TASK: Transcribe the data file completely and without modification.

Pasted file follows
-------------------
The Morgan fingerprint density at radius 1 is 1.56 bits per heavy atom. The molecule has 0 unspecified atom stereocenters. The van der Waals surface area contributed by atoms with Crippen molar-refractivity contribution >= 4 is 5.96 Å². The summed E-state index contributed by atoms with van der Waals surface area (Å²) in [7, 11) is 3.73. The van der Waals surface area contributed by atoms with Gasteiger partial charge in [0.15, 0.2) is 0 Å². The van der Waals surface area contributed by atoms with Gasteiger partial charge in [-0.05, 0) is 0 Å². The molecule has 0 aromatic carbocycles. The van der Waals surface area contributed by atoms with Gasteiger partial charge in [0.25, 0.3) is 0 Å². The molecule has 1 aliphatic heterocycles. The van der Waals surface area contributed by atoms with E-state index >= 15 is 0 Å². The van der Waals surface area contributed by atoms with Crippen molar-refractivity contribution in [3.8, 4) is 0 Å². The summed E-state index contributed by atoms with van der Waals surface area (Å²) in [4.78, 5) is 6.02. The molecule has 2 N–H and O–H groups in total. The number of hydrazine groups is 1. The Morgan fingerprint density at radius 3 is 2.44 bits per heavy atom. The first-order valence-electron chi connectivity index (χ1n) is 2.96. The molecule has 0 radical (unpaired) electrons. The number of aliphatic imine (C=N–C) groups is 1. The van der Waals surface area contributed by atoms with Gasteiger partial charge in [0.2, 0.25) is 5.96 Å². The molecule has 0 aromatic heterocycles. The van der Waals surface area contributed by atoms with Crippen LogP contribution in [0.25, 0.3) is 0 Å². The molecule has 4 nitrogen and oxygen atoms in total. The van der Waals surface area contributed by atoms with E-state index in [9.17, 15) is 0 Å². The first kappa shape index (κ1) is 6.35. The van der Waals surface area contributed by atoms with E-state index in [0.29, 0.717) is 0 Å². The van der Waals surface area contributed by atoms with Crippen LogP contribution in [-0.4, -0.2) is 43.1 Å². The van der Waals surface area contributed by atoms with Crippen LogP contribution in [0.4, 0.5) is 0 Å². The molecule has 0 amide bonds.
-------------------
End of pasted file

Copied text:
The Morgan fingerprint density at radius 1 is 1.56 bits per heavy atom. The molecule has 0 unspecified atom stereocenters. The van der Waals surface area contributed by atoms with Crippen molar-refractivity contribution >= 4 is 5.96 Å². The summed E-state index contributed by atoms with van der Waals surface area (Å²) in [7, 11) is 3.73. The van der Waals surface area contributed by atoms with Gasteiger partial charge in [0.15, 0.2) is 0 Å². The van der Waals surface area contributed by atoms with Gasteiger partial charge in [-0.05, 0) is 0 Å². The molecule has 0 aromatic carbocycles. The van der Waals surface area contributed by atoms with Gasteiger partial charge in [0.25, 0.3) is 0 Å². The molecule has 1 aliphatic heterocycles. The van der Waals surface area contributed by atoms with E-state index >= 15 is 0 Å². The van der Waals surface area contributed by atoms with Crippen molar-refractivity contribution in [3.8, 4) is 0 Å². The summed E-state index contributed by atoms with van der Waals surface area (Å²) in [4.78, 5) is 6.02. The molecule has 2 N–H and O–H groups in total. The number of hydrazine groups is 1. The Morgan fingerprint density at radius 3 is 2.44 bits per heavy atom. The first-order valence-electron chi connectivity index (χ1n) is 2.96. The molecule has 0 radical (unpaired) electrons. The number of aliphatic imine (C=N–C) groups is 1. The van der Waals surface area contributed by atoms with Gasteiger partial charge in [0.2, 0.25) is 5.96 Å². The molecule has 0 aromatic heterocycles. The van der Waals surface area contributed by atoms with Crippen LogP contribution in [0.25, 0.3) is 0 Å². The molecule has 4 nitrogen and oxygen atoms in total. The van der Waals surface area contributed by atoms with E-state index in [9.17, 15) is 0 Å². The first kappa shape index (κ1) is 6.35. The van der Waals surface area contributed by atoms with E-state index in [0.29, 0.717) is 0 Å². The van der Waals surface area contributed by atoms with Crippen LogP contribution in [-0.4, -0.2) is 43.1 Å². The van der Waals surface area contributed by atoms with Crippen LogP contribution in [0.4, 0.5) is 0 Å². The molecule has 0 amide bonds.